Author: Carol Loomis

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An Insider’s View of The Essays of Warren Buffett

Carol Loomis (courtesy of Fortune)

Warren Buffett’s words in his annual letters to Berkshire Hathaway shareholders are brilliant, and years ago Larry Cunningham took them to a still-higher level by reorganizing what Buffett said into single-subject chapters.  Cunningham’s The Essays of Warren Buffett (whose third edition we are now celebrating) therefore emerged as a book no student of Buffett can do without.  It begins, moreover, with an excellent introduction written by Larry.

After that beginning, the book moves into what Buffett said in his letters—and here I will lay a small claim to being the person participating in this symposium who is most familiar with those words. That’s because I have been the editor of Warren’s annual letter to shareholders for 36 years—since 1977, when he served on a SEC task force studying communications to shareholders and decided to renovate his own letter.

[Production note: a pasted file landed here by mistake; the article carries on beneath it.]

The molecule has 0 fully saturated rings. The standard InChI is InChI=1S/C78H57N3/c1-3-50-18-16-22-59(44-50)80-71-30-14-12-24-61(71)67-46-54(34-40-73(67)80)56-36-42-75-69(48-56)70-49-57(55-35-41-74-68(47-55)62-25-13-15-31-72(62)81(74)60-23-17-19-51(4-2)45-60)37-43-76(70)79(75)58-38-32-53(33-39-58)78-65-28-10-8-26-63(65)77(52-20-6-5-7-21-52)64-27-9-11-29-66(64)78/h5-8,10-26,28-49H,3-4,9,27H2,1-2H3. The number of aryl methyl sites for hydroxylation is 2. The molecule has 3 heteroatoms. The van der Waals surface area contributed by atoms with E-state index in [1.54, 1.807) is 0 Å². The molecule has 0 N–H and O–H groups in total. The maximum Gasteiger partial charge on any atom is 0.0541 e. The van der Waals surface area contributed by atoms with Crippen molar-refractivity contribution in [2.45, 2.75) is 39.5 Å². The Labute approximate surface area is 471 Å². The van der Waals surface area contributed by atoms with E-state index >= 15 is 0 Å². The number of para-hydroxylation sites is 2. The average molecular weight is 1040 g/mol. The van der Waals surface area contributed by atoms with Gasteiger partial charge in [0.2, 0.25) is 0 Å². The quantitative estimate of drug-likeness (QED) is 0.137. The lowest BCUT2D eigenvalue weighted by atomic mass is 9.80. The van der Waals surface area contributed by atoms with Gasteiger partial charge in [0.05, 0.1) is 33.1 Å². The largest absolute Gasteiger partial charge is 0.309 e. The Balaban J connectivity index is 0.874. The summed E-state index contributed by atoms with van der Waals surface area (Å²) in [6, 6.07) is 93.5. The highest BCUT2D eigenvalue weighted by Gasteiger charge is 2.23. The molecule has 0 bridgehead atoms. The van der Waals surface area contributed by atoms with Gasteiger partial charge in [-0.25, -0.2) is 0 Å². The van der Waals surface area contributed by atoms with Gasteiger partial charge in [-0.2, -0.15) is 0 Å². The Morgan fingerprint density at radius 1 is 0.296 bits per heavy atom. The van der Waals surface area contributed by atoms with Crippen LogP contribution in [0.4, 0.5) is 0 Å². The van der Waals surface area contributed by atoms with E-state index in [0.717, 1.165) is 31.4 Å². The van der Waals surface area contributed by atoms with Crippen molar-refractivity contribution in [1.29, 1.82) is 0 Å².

I had then been a friend of Warren’s for about ten years; he knew my work in Fortune; and he sent me a first draft of his letter, saying, “Any suggestions?” Somewhat intimidated—my husband and I were big admirers of Warren and also Berkshire shareholders—I have joked that I suggested changing a “the” to an “a.”  Since that time, I have been his pro bono, but attentive editor. The drill over the years has never changed. He writes, I edit (and sometimes, alas, lose arguments about how a sentence should go).

Fortune and I published our own book about Buffett just a few months ago:  Tap Dancing to Work, Warren Buffett on Practically Everything, 1966-2012.  It is at heart a real-time business biography, containing everything important Fortune published about Buffett in those years (the bulk of it arranged chronologically). Among these articles are speeches he gave and pieces we took from his annual reports (most of which, you will not be surprised to hear, also turn up in Essays).

In the book’s introduction, I praise Buffett for his “consistency of thought” over the years. Cunningham’s book provides constant reminders of how what Buffett thought became what he did—and in this online space, I will present a classic example.  There have been a few exceptions to the general rule, though, and I will supply an example on the inconsistency front as well.
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